It looks like the Lakers are going to be just fine. After a humbling Game 1 loss to the No. 8 seeded Portland Trail Blazers, the Lakers roared back and beat the stuffing out of the Blazers in Game 2, 111-88. They were led by a stellar outing from Anthony Davis, who gave them 31 points, 11 rebounds and top-notch defense. More importantly, after shooting a dreadful 5-of-32 on 3-pointers in the opener, the Lakers hit 14-38 of them tonight.
Now the pressure is on Portland to respond, and they won't be at 100 percent as they attempt to do so. Damian Lillard dislocated his left index finger in the third quarter, and even if he plays, he will likely be less than his typical superstar self. That only adds to Portland's disappointment after such a big blowout. The Lakers took Portland's best punch in Game 1. Now they're in control with the first two games in the books.
Here are three takeaways from the game:
1. Anthony Davis asserted himself
It wasn't the 31 points from Anthony Davis that swung this game for the Lakers. It was how he got them. While he rained jumpers in the second half, 16 of his 21 first-half points came from the paint. After getting bullied inside by Hassan Whiteside and Jusuf Nurkic in Game 1, that is exactly what the Lakers needed.
Size has been their identity all season long. While it has come with drawbacks in terms of perimeter defense and shooting, the Lakers should never lose a game in the trenches as they did in Game 1. Tonight's win was a reminder that the Lakers still own the paint, and Davis led the way.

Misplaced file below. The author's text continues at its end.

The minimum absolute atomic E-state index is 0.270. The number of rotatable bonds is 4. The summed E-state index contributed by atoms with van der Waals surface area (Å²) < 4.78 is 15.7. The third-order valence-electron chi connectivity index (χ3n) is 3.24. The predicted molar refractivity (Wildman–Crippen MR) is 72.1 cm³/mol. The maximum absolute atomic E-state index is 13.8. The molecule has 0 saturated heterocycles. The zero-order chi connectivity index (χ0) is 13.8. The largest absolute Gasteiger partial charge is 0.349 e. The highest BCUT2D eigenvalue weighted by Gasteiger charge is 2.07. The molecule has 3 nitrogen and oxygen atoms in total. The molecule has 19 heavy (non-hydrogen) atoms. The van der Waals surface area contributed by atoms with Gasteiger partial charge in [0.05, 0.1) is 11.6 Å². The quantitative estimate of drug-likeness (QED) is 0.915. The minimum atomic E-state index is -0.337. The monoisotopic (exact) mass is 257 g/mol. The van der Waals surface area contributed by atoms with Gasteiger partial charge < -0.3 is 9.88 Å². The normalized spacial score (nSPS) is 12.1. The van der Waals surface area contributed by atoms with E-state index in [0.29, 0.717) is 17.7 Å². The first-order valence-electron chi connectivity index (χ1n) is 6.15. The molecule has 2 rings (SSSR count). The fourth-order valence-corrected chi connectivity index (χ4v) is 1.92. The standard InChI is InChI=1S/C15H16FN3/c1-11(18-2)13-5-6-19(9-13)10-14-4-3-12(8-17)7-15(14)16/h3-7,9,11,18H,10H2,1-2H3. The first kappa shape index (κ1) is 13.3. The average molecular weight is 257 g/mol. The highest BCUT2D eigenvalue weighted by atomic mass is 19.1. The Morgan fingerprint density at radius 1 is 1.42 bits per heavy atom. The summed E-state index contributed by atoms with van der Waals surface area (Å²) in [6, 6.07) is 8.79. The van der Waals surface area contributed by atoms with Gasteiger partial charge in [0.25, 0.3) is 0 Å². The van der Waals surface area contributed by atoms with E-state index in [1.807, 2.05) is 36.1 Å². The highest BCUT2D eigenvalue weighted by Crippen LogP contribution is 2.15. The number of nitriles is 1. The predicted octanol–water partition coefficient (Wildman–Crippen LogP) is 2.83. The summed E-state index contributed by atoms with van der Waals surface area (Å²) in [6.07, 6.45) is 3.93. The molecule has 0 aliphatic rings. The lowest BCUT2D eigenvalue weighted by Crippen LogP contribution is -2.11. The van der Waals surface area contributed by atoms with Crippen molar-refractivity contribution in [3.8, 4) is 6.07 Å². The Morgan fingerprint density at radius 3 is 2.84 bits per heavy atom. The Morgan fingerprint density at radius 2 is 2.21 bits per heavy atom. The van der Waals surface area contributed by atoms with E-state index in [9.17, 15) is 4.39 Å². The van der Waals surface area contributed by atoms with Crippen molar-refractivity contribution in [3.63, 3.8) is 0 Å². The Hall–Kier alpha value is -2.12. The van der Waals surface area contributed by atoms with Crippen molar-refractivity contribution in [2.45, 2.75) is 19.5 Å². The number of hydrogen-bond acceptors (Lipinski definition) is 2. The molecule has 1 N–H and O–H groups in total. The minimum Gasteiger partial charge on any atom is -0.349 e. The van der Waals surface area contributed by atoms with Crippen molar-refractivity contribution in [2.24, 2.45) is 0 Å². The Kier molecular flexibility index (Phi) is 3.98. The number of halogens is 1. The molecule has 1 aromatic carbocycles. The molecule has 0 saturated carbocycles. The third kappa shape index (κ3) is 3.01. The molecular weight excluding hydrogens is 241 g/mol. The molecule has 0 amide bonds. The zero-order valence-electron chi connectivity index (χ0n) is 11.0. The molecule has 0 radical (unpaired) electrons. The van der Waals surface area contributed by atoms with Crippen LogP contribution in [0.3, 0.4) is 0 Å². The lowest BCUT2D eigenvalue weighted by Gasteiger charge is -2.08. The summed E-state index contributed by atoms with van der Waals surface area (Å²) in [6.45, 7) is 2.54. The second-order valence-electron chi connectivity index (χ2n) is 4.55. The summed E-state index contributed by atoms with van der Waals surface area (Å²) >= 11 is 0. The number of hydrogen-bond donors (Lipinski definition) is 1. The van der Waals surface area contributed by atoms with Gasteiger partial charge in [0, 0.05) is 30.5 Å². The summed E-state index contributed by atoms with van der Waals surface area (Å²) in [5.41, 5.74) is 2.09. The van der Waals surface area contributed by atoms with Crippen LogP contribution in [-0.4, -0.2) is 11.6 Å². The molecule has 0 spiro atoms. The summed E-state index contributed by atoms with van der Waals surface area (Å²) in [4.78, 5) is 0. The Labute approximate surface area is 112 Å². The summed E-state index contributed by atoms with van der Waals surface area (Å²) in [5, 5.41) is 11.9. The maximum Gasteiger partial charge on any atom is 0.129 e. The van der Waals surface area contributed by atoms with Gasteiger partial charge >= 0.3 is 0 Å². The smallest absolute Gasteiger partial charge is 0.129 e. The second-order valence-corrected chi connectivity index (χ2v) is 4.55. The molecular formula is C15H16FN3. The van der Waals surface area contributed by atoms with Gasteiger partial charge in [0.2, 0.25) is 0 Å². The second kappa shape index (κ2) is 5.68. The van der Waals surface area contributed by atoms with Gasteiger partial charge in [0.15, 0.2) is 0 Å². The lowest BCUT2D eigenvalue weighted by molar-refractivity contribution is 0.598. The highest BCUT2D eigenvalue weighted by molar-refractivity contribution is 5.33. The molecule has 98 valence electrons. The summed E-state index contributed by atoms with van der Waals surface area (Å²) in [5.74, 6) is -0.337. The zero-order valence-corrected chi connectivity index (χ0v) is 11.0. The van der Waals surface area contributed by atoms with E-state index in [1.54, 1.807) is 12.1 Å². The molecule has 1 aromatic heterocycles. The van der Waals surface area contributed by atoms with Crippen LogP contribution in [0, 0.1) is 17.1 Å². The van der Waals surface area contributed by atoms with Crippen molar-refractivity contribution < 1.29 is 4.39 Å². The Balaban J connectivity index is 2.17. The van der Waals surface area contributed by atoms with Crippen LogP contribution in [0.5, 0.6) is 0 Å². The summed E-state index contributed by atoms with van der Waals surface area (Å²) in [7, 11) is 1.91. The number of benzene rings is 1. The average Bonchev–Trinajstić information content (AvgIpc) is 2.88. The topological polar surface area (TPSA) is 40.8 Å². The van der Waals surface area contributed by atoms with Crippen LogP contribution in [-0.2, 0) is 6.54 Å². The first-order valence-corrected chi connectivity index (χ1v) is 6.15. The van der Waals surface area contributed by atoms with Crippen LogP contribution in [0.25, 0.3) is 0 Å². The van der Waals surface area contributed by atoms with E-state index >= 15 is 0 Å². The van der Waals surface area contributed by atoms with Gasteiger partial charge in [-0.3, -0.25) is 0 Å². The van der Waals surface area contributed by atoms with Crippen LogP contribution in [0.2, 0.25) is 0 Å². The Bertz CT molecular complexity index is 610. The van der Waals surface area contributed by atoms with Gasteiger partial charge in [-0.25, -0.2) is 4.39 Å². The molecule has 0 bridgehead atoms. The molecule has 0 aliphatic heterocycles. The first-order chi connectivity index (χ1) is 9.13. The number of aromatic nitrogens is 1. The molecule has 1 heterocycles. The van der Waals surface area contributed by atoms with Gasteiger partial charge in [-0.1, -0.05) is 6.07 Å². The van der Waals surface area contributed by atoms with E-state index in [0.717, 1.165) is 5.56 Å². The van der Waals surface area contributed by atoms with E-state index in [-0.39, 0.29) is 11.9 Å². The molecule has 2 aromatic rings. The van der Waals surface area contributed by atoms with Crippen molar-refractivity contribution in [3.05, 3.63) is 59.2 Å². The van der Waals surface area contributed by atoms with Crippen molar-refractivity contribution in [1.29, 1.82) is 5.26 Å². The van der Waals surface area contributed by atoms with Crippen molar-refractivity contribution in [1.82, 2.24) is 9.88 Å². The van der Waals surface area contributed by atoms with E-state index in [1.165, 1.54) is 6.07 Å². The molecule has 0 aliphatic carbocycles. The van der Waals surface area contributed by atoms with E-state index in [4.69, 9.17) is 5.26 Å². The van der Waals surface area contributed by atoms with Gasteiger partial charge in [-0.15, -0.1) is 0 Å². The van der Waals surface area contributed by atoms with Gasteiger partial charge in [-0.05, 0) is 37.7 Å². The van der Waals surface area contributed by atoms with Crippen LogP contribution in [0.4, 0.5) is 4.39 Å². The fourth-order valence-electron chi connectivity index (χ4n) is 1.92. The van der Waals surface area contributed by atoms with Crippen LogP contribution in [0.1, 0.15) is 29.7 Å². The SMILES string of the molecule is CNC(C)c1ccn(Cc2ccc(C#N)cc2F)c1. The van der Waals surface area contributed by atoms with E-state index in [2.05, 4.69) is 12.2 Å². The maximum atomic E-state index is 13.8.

2. Where are Portland's points going to come from?
The Blazers averaged 126 points per game in their eight seeding games. They are averaging 94 per game against the Lakers, and that's after 30 garbage-time points in the fourth quarter of Game 2. Now Lillard is dealing with an injury, and while he is likely to play in Game 3, they can't afford a lessened version of him. It took 61 points from him just to beat the No. 7 seed in the Western Conference. What is it going to take for them to beat the Lakers? Especially with CJ McCollum dealing with a fractured lower back.
Carmelo Anthony averaged 16.5 points per game on 45.6 percent shooting during the seeding games. He is 4-of-17 from the field. Gary Trent Jr. shot over 50 percent from behind the arc in his eight seeding games. He has only 13 total points in this series. Someone other than Lillard and McCollum is going to have to score for the Blazers to have any sort of chance in this series. It's not as though the Lakers shot the lights out in this game. Their 36.8 percent mark on 3s is essentially what they should average for the series. If Portland can't keep up with that, their playoff run is going to be over in a matter of days.
3. LeBron in the post is still killer
It's a minor note, especially given how passive LeBron was in general in Game 2, but for a stretch in the second quarter, he absolutely obliterated Gary Trent in the post. The Blazers had no choice but to double, and LeBron, being the NBA's best post-passer by far, killed them by hitting the open man.
It won't have much bearing on an uneven series like this, but it's a storyline to watch with the Rockets looming in Round 2. LeBron is probably going to play some center in that series, and his ability to draw doubles in the post (which Houston loves to throw out) is going to create a lot of good looks for the Lakers.